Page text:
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Barakar River

Barakar River
Barakar River at Barano village, Jharkhand.JPG
Barakar River at Barano, Hazaribagh, Jharkhand
Damodar Map.jpg
Native nameবরাকর নদী
StateJharkhand, West Bengal
Physical characteristics
SourcePadma, Hazaribagh
 ⁃ locationHazaribagh district, Chota Nagpur Plateau, Jharkhand
Length225 km (140 mi)
Basin features
 ⁃ leftUsri River
 ⁃ rightBarsoti River

The Barakar River is the main tributary of the Damodar River in eastern India. Originating near Padma in Hazaribagh district of Jharkhand it flows for 225 kilometres (140 mi) across the northern part of the Chota Nagpur Plateau, mostly in a west to east direction, before joining the Damodar near Dishergarh in Asansol, Bardhaman district of West Bengal. It has a catchment area of 6,159 square kilometres (2,378 sq mi). The main tributaries, Barsoti and Usri, flow in from the south and north respectively. Apart from the two main tributaries some fifteen medium or small streams join it.[1]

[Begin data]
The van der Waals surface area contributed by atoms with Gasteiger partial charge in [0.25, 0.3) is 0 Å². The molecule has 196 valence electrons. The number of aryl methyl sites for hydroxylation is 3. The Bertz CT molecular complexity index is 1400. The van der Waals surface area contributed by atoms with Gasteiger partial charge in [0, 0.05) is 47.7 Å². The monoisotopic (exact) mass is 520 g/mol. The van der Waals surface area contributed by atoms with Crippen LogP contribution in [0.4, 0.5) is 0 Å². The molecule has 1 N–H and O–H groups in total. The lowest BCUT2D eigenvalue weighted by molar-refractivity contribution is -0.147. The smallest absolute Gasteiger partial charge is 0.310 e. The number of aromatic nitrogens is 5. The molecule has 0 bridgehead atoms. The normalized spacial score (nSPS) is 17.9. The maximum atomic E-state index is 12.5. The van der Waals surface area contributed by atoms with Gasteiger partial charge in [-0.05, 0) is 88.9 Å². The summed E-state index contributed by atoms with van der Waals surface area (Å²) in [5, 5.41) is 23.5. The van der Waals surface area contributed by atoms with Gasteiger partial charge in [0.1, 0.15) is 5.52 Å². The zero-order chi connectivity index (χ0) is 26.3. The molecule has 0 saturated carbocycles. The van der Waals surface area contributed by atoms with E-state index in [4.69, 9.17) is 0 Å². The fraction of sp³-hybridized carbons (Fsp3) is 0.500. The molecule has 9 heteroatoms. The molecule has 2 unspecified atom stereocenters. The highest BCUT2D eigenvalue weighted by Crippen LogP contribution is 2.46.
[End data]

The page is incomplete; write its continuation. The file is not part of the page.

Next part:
The Barakar skirts the northern portion of Parasnath Hills, 1,350 metres (4,430 ft) above sea level, the highest hill in the region, located in Giridih district of Jharkhand and a centre of Jain pilgrimage.


Barakar River at Barakar, Asansol, Bardhaman district

The river flows in all fury during the rains in its upper reaches and has washed away two bridges constructed successively on the Grand Trunk Road. The great stone bridge across the river near Barhi, in Hazaribagh district, built around 1848, was washed away in 1913, after a fall of 250 millimetres (10 in) of rain in 24 hours. The narrow iron bridge, which was built to replace it, withstood the strains of troop movement during the Second World War, but gave way in 1946, with another great flood.[2] A new bridge built in the 1950s has withstood the fury of the river.